When the bird is feeding wholly on the dark berries of the wawao the colour of its flesh is said to become affected by that of the food.

In Maori legend, the Kereru’s iridescent plumage comes from the clothes Maui wore when he changed into a bird so that he could visit the underworld to look for his parents.

Beilschmiedia tawa with fruitsPhoto: Warren Brewer

The pigeon is on the branch of Beilschmiedia tawa.

Endemic of New Zealand. Common throughout the North Island. In the South Island common from Cape Farewell east through the Marlborough Sounds. Extending south of their only in the east where it almost reaches Kaikoura (the southern limit is just north of the main town).

Evergreen tree up to 35 m tall. Trunk straight, 1.2-2 m diam., with buttressed base. Bark smooth, dark brown. Branches erect to spreading, slender to moderately robust. Young branchlets, leaves and inflorescences finely pubescent, hairs simple, pale golden. (New Zealand Plant conservation network)

On the background is Miro tree.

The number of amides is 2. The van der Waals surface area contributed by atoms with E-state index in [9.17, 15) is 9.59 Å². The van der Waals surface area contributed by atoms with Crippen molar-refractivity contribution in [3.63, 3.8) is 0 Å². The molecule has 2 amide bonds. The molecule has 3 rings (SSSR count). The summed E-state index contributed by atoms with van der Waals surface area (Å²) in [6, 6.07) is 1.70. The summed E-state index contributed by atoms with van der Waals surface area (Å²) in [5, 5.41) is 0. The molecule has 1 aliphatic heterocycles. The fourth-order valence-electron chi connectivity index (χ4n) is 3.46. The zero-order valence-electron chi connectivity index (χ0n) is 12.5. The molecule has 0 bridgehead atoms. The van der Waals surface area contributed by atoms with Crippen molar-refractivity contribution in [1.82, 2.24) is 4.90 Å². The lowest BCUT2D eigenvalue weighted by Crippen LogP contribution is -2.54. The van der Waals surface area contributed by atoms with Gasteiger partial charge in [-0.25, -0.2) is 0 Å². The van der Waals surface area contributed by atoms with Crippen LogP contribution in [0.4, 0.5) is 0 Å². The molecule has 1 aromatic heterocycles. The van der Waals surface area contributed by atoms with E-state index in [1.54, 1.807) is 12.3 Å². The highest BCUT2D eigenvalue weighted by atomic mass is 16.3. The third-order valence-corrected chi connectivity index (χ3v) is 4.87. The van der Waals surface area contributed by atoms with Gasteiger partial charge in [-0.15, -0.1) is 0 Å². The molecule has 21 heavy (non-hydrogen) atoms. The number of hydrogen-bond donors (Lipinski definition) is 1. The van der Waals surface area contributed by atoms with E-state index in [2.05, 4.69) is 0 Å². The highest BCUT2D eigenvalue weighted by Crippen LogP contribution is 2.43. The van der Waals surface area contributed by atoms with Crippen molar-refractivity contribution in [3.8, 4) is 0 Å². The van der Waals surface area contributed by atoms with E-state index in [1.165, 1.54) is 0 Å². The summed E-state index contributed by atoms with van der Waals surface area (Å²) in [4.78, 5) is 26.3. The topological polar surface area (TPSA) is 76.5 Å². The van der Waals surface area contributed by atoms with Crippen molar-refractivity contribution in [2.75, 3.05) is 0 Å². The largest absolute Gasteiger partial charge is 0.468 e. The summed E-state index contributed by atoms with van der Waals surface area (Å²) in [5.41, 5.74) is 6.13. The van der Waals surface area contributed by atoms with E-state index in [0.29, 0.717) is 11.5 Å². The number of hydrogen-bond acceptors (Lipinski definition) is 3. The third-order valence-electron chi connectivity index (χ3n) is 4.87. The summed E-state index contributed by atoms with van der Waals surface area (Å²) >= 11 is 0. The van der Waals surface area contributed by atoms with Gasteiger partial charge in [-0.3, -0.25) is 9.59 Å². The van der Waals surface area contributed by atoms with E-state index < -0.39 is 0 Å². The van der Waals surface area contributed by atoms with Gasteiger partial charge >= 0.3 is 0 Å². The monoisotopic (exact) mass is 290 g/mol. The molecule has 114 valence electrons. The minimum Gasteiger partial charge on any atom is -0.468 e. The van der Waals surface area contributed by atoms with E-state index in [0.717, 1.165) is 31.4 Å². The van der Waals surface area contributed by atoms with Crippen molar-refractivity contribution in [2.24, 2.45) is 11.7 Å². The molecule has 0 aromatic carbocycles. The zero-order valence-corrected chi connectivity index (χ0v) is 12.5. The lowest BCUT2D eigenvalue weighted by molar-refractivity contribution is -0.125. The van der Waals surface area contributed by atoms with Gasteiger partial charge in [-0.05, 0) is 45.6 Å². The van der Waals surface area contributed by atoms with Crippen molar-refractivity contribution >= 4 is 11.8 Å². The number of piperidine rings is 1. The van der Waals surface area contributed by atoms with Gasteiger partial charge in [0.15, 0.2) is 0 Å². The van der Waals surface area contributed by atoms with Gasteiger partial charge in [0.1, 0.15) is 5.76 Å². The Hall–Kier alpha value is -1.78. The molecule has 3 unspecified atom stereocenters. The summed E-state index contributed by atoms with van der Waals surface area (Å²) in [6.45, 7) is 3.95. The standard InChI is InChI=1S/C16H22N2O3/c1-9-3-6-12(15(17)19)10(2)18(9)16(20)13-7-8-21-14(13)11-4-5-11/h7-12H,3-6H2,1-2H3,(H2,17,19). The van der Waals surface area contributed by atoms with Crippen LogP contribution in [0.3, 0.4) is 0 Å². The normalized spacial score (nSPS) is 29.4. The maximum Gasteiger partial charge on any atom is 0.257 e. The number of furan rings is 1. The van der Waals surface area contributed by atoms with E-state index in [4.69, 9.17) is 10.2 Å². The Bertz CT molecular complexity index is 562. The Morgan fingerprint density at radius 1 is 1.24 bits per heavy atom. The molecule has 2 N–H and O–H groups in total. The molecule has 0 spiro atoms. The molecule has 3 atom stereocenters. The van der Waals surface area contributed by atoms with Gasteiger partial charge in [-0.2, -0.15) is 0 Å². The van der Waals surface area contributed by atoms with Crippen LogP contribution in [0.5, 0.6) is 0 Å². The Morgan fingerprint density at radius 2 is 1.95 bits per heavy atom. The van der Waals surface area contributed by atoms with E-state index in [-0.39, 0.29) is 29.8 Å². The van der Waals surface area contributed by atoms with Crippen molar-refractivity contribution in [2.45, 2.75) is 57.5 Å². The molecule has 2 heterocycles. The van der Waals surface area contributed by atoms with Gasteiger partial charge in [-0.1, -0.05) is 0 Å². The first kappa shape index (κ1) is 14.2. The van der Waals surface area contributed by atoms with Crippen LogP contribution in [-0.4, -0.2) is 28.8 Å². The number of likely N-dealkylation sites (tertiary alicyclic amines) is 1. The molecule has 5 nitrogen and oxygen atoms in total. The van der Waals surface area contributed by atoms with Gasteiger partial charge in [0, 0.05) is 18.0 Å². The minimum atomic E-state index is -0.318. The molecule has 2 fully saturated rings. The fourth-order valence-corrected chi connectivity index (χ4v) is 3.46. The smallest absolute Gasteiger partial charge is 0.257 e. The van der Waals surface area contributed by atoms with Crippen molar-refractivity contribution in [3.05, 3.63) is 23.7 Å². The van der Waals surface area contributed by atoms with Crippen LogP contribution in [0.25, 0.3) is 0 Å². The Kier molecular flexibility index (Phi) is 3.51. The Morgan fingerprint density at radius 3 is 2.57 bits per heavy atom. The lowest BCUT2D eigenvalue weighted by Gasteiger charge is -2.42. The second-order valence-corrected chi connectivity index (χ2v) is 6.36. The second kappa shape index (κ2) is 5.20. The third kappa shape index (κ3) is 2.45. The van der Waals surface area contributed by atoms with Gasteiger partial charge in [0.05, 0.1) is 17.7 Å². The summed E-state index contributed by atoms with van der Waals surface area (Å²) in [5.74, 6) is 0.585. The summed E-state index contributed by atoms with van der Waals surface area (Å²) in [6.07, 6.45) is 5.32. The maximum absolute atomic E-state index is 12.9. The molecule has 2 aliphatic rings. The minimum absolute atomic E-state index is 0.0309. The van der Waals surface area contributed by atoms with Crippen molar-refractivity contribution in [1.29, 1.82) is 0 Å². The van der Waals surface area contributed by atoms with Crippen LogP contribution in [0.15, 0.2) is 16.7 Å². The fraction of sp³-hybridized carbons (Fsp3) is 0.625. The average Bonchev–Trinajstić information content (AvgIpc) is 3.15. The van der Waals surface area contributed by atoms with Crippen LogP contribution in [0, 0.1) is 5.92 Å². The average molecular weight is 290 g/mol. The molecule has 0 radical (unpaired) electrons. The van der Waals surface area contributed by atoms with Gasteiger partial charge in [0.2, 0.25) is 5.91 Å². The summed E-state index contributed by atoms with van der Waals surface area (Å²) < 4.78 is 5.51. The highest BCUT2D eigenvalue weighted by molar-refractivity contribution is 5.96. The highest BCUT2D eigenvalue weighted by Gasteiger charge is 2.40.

Miro with fruitsPhoto: Glenn Stewart

Miro (Prumnopitys ferruginea), is a large tree with fleshy yellow berries that turn bright red. It grows up to 25 m high, with a trunk up to 1.3 m diameter.

Miro (Podocarpus ferrugineus), kahikatea (P. dacrydivides), matai (P. spicatus) and rimu (Dacrydium cupressinum) are trees on which snares were set for birds. Pigeons were also taken when feeding on the berries of Cordyline australis and taraire.

Denominations in numerals bottom left and top right. In words top left.

Comments:

TDLR Portrait Bradbury Wilkinson Portrait The De La Rue engraving represents The Queen with a more cheerful aspect, achieving this through slight differences around Her eyes and lips.

Bradbury Wilkinson's version of this portrait has less shading on The Queen's neck just above Her necklace, than is apparent on the De La Rue engravings. There are other subtle variations to the second version, noticeably in the patterns on Her Majesty's dress.

"Bradbury and Wilkinson" have changed the background light of the banknote. On the obverse are added some colorful checkers, and on the reverse one of the fruit of Miro is "ripe" (turned red). Reverse background became lighter.